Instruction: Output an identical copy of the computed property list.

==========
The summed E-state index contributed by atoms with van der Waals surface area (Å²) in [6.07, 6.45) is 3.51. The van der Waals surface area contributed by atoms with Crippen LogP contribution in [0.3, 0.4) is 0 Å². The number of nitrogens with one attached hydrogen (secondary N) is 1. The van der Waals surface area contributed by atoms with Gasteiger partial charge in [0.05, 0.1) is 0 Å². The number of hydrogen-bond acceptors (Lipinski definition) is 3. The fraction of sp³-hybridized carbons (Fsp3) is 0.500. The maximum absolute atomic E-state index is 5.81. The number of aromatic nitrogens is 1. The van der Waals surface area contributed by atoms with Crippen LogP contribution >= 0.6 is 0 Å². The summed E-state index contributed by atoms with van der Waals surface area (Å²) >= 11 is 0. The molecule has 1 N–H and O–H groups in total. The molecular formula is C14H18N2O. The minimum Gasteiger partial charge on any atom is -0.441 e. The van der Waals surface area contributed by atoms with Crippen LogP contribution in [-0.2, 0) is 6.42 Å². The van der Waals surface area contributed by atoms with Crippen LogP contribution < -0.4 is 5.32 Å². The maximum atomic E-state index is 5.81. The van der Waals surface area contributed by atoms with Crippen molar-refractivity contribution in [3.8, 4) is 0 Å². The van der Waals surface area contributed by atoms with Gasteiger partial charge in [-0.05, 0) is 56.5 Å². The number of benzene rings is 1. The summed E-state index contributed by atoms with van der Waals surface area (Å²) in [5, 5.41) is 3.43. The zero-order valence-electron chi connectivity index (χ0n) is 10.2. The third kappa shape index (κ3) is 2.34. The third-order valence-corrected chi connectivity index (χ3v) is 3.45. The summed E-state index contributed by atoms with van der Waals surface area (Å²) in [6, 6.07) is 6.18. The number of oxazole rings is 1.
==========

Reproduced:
The summed E-state index contributed by atoms with van der Waals surface area (Å²) in [6.07, 6.45) is 3.51. The van der Waals surface area contributed by atoms with Crippen LogP contribution in [0.3, 0.4) is 0 Å². The number of nitrogens with one attached hydrogen (secondary N) is 1. The van der Waals surface area contributed by atoms with Gasteiger partial charge in [0.05, 0.1) is 0 Å². The number of hydrogen-bond acceptors (Lipinski definition) is 3. The fraction of sp³-hybridized carbons (Fsp3) is 0.500. The maximum absolute atomic E-state index is 5.81. The number of aromatic nitrogens is 1. The van der Waals surface area contributed by atoms with Crippen LogP contribution >= 0.6 is 0 Å². The summed E-state index contributed by atoms with van der Waals surface area (Å²) >= 11 is 0. The molecule has 1 N–H and O–H groups in total. The molecular formula is C14H18N2O. The minimum Gasteiger partial charge on any atom is -0.441 e. The van der Waals surface area contributed by atoms with Crippen LogP contribution in [-0.2, 0) is 6.42 Å². The van der Waals surface area contributed by atoms with Crippen LogP contribution < -0.4 is 5.32 Å². The maximum atomic E-state index is 5.81. The van der Waals surface area contributed by atoms with Crippen molar-refractivity contribution in [3.8, 4) is 0 Å². The van der Waals surface area contributed by atoms with Gasteiger partial charge in [-0.05, 0) is 56.5 Å². The number of benzene rings is 1. The summed E-state index contributed by atoms with van der Waals surface area (Å²) in [5, 5.41) is 3.43. The zero-order valence-electron chi connectivity index (χ0n) is 10.2. The third kappa shape index (κ3) is 2.34. The third-order valence-corrected chi connectivity index (χ3v) is 3.45. The summed E-state index contributed by atoms with van der Waals surface area (Å²) in [6, 6.07) is 6.18. The number of oxazole rings is 1.